Gross Domestic Product
India has long been an economic laggard to China but that may be about to change.
China is a case of bastardized socialism on credit steroids. At the turn of century it had $1 trillion of credit market debt outstanding—-a figure which has now soared to $25 trillion. The plain fact is that no economic system can remain stable and sustainable after undergoing a 25X debt expansion in a mere 14 years.
Oil prices have increased recently as tension in Ukraine has escalated and raised concerns about the risks of disruption in Russian energy exports. There is a risk that the security situation in the east Ukraine will worsen even further ahead of the 25 May elections. As Nordea notes, Russia is as important an oil exporter to Europe (of both crude and refined products) as it is a gas exporter, and the consequences of a cut in Russian oil supplies could be as grave since the global oil market has little back-up capacity to lean on. As a result, a halt in the oil deliveries from Russia to Europe will spark a sharp spike in oil prices (potentially to $150/bbl) and in a worst case scenario an oil crisis and European recession (and major slowdown in global growth) and US shale oil or an SPR release will prevent the spike.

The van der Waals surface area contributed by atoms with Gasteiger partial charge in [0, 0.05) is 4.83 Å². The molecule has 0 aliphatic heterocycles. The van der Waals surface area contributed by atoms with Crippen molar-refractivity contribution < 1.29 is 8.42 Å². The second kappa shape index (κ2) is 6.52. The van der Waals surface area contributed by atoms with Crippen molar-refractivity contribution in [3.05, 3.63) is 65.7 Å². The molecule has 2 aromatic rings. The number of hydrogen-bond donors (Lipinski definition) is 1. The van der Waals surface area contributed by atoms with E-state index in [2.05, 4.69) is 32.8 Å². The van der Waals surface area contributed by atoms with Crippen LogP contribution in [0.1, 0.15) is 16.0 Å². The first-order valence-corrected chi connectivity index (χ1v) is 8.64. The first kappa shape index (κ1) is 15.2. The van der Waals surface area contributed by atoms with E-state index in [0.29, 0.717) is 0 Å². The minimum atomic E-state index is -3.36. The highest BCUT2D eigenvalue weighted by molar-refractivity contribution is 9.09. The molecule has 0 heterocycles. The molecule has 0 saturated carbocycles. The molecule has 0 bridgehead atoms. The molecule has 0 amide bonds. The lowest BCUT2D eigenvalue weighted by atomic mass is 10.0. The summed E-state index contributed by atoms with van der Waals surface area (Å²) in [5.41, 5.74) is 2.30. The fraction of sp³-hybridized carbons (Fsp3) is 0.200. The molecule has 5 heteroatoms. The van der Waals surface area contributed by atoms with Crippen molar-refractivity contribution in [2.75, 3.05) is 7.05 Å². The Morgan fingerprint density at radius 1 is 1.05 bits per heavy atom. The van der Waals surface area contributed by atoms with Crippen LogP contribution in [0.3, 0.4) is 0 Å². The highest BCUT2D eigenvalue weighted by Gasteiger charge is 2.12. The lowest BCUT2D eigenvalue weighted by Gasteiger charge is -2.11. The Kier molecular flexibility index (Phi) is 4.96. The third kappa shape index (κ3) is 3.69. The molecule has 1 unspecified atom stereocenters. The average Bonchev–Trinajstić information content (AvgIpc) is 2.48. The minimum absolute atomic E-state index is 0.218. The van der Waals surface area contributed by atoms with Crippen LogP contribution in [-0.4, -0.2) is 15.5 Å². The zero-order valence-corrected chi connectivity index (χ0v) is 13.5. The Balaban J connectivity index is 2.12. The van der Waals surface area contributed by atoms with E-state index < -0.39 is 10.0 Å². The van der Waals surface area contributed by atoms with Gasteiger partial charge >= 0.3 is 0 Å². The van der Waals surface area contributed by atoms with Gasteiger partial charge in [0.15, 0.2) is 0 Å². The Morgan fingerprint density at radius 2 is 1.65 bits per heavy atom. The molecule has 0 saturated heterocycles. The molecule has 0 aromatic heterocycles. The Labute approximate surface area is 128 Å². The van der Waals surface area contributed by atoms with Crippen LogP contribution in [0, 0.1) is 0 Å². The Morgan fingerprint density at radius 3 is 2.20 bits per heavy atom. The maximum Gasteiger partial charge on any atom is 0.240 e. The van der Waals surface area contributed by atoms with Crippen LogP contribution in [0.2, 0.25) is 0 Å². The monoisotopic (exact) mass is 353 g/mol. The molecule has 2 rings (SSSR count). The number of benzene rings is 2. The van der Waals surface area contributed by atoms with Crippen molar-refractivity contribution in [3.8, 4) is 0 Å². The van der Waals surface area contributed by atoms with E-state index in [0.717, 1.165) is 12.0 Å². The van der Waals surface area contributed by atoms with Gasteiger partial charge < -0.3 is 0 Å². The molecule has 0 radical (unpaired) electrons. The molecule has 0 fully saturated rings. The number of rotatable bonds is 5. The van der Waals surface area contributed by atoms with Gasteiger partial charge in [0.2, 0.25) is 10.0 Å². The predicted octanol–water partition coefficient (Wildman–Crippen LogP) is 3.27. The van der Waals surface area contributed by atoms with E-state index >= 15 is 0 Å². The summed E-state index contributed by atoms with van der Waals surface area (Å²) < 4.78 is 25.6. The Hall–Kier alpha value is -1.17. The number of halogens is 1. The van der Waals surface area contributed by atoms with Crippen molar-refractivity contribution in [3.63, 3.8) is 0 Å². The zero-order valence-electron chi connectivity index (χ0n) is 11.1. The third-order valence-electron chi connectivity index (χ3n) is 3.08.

A leaked recording by the vice-chairman of Vanke Group (China’s biggest property developer), confirms, as The Telegraph's Amrbose Evans-Protchard reports, what the bears have been saying for months, 'it is a dangerous bubble, and already deflating'. Mao Daqing's words, translated, are ominous: "In 1990, Tokyo’s total land value accounts for 63.3% of US GDP, while Hong Kong reached 66.3% in 1997. Now, the total land value in Beijing is 61.6% of US GDP, a dangerous level... China has reached its capacity limit for new construction of residential projects... and I don’t see any possibility for a rise in home prices." The simple chart below highlights all one needs to know - inventory is exploding - and as Mao concludes: "housing production per 1000 people reached 35; even when the housing market is hot, no country has a figure of greater than 14 - this should cause alarm."
It happened in 2000 and 2007. Spectacular consequences! Now it happened again. And beneath the blue-chip highs, parts of the market are already crashing.